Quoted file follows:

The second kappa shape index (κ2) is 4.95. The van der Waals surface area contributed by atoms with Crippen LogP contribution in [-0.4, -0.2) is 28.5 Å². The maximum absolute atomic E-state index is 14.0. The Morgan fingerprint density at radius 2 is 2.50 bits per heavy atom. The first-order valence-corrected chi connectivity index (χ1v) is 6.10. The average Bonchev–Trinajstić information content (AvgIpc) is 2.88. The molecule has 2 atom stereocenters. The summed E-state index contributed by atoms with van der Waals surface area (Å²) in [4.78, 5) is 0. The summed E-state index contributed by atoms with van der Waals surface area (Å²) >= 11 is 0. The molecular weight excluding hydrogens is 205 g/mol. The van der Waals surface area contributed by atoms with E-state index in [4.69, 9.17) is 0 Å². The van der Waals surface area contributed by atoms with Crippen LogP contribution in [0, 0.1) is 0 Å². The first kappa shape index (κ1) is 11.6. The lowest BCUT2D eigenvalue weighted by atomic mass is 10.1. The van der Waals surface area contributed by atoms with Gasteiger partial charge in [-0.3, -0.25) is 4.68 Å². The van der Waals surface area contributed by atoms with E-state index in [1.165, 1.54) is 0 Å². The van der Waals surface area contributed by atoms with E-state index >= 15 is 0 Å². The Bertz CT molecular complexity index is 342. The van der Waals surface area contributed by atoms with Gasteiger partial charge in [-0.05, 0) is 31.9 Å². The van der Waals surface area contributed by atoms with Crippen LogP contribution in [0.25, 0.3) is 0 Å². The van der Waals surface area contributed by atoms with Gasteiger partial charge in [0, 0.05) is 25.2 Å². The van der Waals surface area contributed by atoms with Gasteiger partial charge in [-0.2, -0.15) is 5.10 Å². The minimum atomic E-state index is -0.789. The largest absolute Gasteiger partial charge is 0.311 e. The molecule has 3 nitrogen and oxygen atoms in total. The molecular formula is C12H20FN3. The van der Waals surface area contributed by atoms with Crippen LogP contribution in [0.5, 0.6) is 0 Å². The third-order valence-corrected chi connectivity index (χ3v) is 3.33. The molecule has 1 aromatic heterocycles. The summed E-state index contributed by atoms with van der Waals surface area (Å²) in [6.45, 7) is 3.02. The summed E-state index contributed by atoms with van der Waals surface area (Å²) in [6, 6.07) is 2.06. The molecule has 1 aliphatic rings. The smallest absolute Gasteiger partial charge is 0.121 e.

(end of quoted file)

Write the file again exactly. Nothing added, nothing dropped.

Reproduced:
The second kappa shape index (κ2) is 4.95. The van der Waals surface area contributed by atoms with Crippen LogP contribution in [-0.4, -0.2) is 28.5 Å². The maximum absolute atomic E-state index is 14.0. The Morgan fingerprint density at radius 2 is 2.50 bits per heavy atom. The first-order valence-corrected chi connectivity index (χ1v) is 6.10. The average Bonchev–Trinajstić information content (AvgIpc) is 2.88. The molecule has 2 atom stereocenters. The summed E-state index contributed by atoms with van der Waals surface area (Å²) in [4.78, 5) is 0. The summed E-state index contributed by atoms with van der Waals surface area (Å²) >= 11 is 0. The molecular weight excluding hydrogens is 205 g/mol. The van der Waals surface area contributed by atoms with E-state index in [4.69, 9.17) is 0 Å². The van der Waals surface area contributed by atoms with Crippen LogP contribution in [0, 0.1) is 0 Å². The first kappa shape index (κ1) is 11.6. The lowest BCUT2D eigenvalue weighted by atomic mass is 10.1. The van der Waals surface area contributed by atoms with Gasteiger partial charge in [-0.3, -0.25) is 4.68 Å². The van der Waals surface area contributed by atoms with E-state index in [1.165, 1.54) is 0 Å². The van der Waals surface area contributed by atoms with E-state index >= 15 is 0 Å². The Bertz CT molecular complexity index is 342. The van der Waals surface area contributed by atoms with Gasteiger partial charge in [-0.05, 0) is 31.9 Å². The van der Waals surface area contributed by atoms with Crippen LogP contribution in [0.25, 0.3) is 0 Å². The van der Waals surface area contributed by atoms with Gasteiger partial charge in [0, 0.05) is 25.2 Å². The van der Waals surface area contributed by atoms with Gasteiger partial charge in [-0.2, -0.15) is 5.10 Å². The minimum atomic E-state index is -0.789. The largest absolute Gasteiger partial charge is 0.311 e. The molecule has 3 nitrogen and oxygen atoms in total. The molecular formula is C12H20FN3. The van der Waals surface area contributed by atoms with Crippen LogP contribution in [0.5, 0.6) is 0 Å². The third-order valence-corrected chi connectivity index (χ3v) is 3.33. The molecule has 1 aromatic heterocycles. The summed E-state index contributed by atoms with van der Waals surface area (Å²) in [6.45, 7) is 3.02. The summed E-state index contributed by atoms with van der Waals surface area (Å²) in [6, 6.07) is 2.06. The molecule has 1 aliphatic rings. The smallest absolute Gasteiger partial charge is 0.121 e.